Shane’s Future Days is a 501(c)(3) non-profit foundation whose mission is to raise awareness, research funds and assist families currently battling alveolar rhabdomyosarcoma and other rare childhood cancers. EIN: 47-2556395 .
We received another amazing donation from the Philadelphia Phillies! Thank you!
A basket with:
-autographed Maikel Franco baseball
-Phillies wireless speaker
-paired with Hall of Fame firework game tickets
Thank you to Woodloch Resort for your generous donation of an All-Inclusive Overnight Stay for a Family of Four, valued up to $770!
Woodloch is a four-season family resort located in the Pocono Mountains. Their goal is to bring families together to make memories. The resort includes many four-star amenities including, golfing and a spa, which was ranked among the world’s best.
Strength of an Egg
“Parents of children with cancer, or any serious condition, are often referred to or viewed as having strength “like a rock”. Although flattering, it isn’t quite true. It is more like the strength of an egg. An egg, you ask? Yes!
If you’ll think about it, you’ll see my point. An egg has a polished, smooth outer appearance, with no cracks or weak spots visible. It seems almost inconceivable that the inside might not be so smooth or solid.
Most children, at some point, are shown the famous egg trick. An egg set at just the right angle can withstand enormous amounts of pressure and cannot be cracked or broken. Yet the same egg, tapped gently at an ever slightly different angle, will break. The contents, once so neatly concealed, will come spilling out. The no longer perfect shell will be crushed. It looks so fragile that it seems inconceivable that it ever held any strength.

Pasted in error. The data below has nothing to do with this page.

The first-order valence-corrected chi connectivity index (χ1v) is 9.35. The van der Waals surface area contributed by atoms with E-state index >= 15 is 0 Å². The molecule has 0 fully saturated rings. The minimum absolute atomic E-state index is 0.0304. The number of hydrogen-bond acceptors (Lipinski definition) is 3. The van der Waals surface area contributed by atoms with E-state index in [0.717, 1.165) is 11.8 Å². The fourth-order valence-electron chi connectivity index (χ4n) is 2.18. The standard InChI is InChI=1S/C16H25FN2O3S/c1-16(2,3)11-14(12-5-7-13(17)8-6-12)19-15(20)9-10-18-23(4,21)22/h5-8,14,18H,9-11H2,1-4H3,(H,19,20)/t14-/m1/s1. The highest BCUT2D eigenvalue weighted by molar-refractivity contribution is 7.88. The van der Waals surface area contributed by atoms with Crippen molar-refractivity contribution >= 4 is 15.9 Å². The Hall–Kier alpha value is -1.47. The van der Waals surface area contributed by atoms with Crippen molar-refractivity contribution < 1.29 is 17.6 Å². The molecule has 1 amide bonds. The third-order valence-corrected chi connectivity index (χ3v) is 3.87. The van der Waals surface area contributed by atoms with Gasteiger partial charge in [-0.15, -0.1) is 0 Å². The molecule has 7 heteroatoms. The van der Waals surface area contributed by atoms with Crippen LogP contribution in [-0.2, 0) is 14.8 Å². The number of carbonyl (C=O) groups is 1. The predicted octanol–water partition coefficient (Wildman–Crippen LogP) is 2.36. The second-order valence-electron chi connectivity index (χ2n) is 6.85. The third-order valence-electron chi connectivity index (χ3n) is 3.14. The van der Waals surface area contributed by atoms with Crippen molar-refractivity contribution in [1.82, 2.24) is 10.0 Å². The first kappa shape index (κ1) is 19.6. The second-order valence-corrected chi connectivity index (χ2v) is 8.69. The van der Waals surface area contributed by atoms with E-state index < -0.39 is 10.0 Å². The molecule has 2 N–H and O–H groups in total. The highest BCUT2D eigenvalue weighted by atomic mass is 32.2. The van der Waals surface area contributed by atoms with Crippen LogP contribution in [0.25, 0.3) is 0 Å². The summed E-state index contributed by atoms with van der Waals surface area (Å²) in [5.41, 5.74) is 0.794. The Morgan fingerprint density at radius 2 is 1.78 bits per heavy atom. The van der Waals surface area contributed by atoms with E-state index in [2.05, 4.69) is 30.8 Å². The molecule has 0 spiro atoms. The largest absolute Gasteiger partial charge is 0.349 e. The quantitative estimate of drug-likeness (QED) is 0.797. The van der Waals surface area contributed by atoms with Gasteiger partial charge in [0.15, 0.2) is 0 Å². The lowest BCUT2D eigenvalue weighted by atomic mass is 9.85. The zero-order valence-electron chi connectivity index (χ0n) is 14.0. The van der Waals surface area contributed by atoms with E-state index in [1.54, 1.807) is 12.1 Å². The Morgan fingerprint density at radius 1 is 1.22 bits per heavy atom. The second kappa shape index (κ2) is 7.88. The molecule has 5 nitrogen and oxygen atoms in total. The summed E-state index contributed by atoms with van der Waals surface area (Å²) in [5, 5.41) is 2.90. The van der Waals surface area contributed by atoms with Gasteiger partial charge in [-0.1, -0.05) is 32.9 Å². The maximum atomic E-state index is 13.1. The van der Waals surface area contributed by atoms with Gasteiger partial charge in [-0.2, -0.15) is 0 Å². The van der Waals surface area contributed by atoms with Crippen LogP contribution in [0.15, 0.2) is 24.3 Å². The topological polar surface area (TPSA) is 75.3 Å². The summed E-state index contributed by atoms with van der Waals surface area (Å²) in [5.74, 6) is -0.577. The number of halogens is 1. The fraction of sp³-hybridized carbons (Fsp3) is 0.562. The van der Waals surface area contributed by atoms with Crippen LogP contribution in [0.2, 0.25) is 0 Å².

A rock, on the other hand, is solid all the way through. To break it is almost impossible. If you succeed, you will find that there is nothing inside but more rock.
It takes a lot more than pure hardness to hold the hand of hope. Parents of children with cancer are not solid all the way through. We hurt, we fear, we cry, we hope. It takes a very careful balancing act to keep the shell from being shattered. “Balancing an egg” while running a household, going for chemotherapy appointments and hospital stays, keeping the family together, and holding on to the constantly unraveling ties of your sanity can be very tricky indeed. Occasionally, the angle will be off and the shell will break, shattering hope and all the neatly secured appearances of a truly fragile existence.
Unlike Humpty Dumpty though, parents of children with cancer will pick themselves up and put themselves back together again.”
by Juliet Freitag